PITTSBURGH (AP) — Goodbye, Alex Ovechkin. Hello, Sidney Crosby.
In the NHL playoffs, celebrations sometimes don't last much longer than a rookie forward's shift on the ice. The Montreal Canadiens realized that minutes after upsetting Washington 2-1 in Game 7 of their first-round series Wednesday night, when they learned they'd be playing the Penguins less than 48 hours later.
What a reward for upsetting the team that was supposed to win the Stanley Cup: a quick turnaround before playing the team that won the Stanley Cup last season.
The Eastern Conference semifinals must begin Friday night because Point Park University's graduation was previously scheduled for Saturday at Mellon Arena. There's also a short break before Game 2 on Sunday afternoon in a series that will be played every other day.
The Canadiens' reaction? We weren't supposed to win the opening round, we won't be favored to win this round. So drop the puck already.
"No one gave us a chance (against Presidents' Trophy-winning) Washington," goaltender Jaroslav Halak said shortly after the Canadiens pulled off the hockey equivalent of a No. 16 seed beating a No. 1 in the NCAA basketball tournament. "We proved them wrong."
Here's the still-to-be-answered question: Did the worst team to make the playoffs show enough to suggest it can beat the Penguins?
The latest Washington playoff failure looked all too familiar. The Capitals often spent too much time trying to create offense around the perimeter. Alexander Semin disappeared. Ovechkin grew increasingly frustrated as Halak stopped 131 of 134 shots over the final three games.
The Penguins — a confident team that's won eight playoff series to Washington's one over the last three seasons — told themselves they can't do the same thing.
"It's nothing we have to sit down in this room and try to figure out, something magical or different," Crosby said Thursday. "Goalies are going to make saves. It's going to happen. But it doesn't mean the same things that make you successful aren't going to be successful. You've got to get traffic, you've got to get rebounds and we've got to be up for the challenge. But we don't have to change anything."
While the Penguins were 1-2 while taking as many as six days off before a Game 1 the last two seasons, they don't expect Montreal's momentum to be a factor. Fatigue could be, with the Canadiens playing a third high-pressure game in five days. The Penguins last played Saturday.
"Give Montreal credit, they were in a desperation mode for three games. That's something we have to make sure we're aware of," Crosby said. "They believe in their team. We've got to make sure we're ready for that kind of desperation right from Game 1."
Especially from defensemen Hal Gill and Josh Gorges, who were so effective in blocking shots and controlling Ovechkin. Last season, the 6-foot-7 Gill teamed with Rob Scuderi, now of the Kings, to be Pittsburgh's shutdown combination, and the Penguins still haven't developed a comparable duo.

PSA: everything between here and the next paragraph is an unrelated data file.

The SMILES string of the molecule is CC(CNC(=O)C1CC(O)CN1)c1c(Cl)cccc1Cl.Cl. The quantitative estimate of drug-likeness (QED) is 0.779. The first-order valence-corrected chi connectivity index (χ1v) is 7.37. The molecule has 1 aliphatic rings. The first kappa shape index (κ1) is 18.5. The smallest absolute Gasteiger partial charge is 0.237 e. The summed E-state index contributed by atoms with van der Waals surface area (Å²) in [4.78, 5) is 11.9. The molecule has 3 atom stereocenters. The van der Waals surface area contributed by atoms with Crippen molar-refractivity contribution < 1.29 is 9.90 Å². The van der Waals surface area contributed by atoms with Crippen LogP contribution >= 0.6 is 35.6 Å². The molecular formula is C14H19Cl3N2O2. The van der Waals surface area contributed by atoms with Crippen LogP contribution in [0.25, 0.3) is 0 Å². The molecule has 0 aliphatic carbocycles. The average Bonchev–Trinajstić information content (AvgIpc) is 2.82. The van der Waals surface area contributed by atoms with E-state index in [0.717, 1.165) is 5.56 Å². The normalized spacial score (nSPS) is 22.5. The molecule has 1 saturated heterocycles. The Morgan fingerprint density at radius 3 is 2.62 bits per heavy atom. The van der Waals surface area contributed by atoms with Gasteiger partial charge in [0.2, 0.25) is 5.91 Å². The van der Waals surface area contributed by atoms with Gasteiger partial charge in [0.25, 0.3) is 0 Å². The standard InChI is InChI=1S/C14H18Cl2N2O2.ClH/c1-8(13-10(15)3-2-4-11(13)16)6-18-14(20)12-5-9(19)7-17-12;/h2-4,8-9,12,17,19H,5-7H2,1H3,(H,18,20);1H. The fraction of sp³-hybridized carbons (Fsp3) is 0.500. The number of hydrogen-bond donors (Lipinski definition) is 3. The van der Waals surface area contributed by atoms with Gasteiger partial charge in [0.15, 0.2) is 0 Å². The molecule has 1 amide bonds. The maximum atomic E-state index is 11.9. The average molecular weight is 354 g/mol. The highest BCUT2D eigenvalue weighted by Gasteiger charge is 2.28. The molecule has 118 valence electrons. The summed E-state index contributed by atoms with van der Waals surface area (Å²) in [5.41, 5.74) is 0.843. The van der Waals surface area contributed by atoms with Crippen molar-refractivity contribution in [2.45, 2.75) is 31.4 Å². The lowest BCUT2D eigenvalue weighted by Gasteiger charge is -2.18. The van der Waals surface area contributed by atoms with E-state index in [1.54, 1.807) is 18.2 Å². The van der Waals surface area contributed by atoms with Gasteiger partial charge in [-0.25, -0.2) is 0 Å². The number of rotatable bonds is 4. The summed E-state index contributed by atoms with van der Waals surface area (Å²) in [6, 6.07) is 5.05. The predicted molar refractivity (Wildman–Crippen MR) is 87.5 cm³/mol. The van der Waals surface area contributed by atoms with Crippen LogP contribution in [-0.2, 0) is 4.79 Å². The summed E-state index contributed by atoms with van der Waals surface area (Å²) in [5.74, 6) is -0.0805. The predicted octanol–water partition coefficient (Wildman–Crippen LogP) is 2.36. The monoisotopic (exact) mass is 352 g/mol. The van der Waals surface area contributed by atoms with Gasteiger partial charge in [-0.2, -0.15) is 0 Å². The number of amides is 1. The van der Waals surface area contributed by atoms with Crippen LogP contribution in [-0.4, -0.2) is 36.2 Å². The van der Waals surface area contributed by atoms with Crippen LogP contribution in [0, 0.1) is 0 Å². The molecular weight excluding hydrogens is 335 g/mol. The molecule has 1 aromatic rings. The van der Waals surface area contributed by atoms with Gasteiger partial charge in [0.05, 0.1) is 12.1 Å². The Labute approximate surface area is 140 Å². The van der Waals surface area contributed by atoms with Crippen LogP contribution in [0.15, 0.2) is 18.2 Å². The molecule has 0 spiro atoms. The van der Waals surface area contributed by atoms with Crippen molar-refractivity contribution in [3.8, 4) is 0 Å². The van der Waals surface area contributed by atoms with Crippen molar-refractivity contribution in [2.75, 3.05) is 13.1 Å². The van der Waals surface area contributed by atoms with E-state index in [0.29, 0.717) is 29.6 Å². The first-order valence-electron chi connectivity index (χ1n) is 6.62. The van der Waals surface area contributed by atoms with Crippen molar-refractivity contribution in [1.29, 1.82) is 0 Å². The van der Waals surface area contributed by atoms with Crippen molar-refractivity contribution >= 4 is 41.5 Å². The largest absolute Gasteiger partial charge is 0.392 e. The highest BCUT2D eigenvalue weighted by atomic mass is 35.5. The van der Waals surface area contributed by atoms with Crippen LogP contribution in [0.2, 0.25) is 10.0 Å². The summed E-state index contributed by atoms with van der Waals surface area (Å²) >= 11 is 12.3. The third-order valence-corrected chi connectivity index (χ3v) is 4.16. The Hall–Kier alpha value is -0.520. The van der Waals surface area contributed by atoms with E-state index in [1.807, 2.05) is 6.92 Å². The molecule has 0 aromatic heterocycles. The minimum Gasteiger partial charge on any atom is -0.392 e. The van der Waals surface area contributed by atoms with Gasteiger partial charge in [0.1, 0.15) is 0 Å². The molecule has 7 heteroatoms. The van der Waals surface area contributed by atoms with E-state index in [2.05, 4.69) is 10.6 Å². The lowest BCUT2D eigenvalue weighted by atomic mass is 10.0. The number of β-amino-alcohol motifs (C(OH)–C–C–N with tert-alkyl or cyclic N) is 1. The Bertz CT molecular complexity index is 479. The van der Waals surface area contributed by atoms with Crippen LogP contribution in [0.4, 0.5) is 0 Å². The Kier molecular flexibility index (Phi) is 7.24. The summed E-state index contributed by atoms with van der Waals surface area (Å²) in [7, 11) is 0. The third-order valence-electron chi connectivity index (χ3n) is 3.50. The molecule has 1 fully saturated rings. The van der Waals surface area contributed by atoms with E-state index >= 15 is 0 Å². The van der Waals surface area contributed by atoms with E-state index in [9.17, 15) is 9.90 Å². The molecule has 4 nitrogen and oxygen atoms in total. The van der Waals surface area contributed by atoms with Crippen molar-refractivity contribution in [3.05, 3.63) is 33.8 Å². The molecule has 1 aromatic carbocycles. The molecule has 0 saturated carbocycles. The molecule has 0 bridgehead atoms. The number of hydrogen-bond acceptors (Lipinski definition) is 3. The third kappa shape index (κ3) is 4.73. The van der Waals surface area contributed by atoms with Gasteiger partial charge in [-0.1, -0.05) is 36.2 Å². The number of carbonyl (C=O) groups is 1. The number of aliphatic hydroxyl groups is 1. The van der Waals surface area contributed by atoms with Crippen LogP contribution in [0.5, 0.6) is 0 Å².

"He's a big guy, he's strong, (he's) got a big reach. We're pretty familiar with each other," Crosby said of Gill. "The challenge is there, but that's what happens in the playoffs."
Opposing Crosby every day in practice for several years should help in this series, Gill said. What won't help, Gorges said, is it's not only the Crosby line that must be contained, but the Evgeni Malkin and Jordan Staal lines, too.
"He (Crosby) practices 100 percent, to a fault. He's crazy that way," Gill said. "It made me a better player and hopefully I can use that against them. But he's got a lot of moves and you've got to be ready for all of them."
Something else that happens in the playoffs: The hot goaltender of today can be the benched goaltender of tomorrow. As well as Halak played in the opening round, Penguins forward Pascal Dupuis wouldn't be surprised to see Montreal return to Carey Price at some point.
"He's had some ups and downs, he's obviously got losses," Dupuis said of Halak, who is 1-1 with seven goals allowed in two games against Pittsburgh. "Let's see if we get to him what kind of goalie rotation they'll get to."
There's also this for the Penguins to consider. In the only other playoff matchup between the two franchises, seventh-seeded Montreal upset second-seeded Pittsburgh 4-2 in 1998.
Crosby, a Hart Trophy finalist, scored four times as the Penguins outscored the Canadiens 15-9 while winning three of four during the season, but the teams haven't met since Feb. 6.
Crosby has 11 goals and 14 assists points in 18 career games against Montreal, which drafted his goaltender father, Troy, in 1984. That same year, the Penguins drafted Mario Lemieux.
Mike Cammalleri, who had five goals and five assists against Washington, has one goal in seven games against Pittsburgh. Scott Gomez has 11 goals and 40 assists in 59 games against the Penguins, and Andrei Markov has six goals and 16 assists in 26 games.
"They're the team to beat," Gill said of the Penguins, 8-2 in playoff series since 2007. "It's going to be a challenge to beat them. You can play well, and it would still be difficult."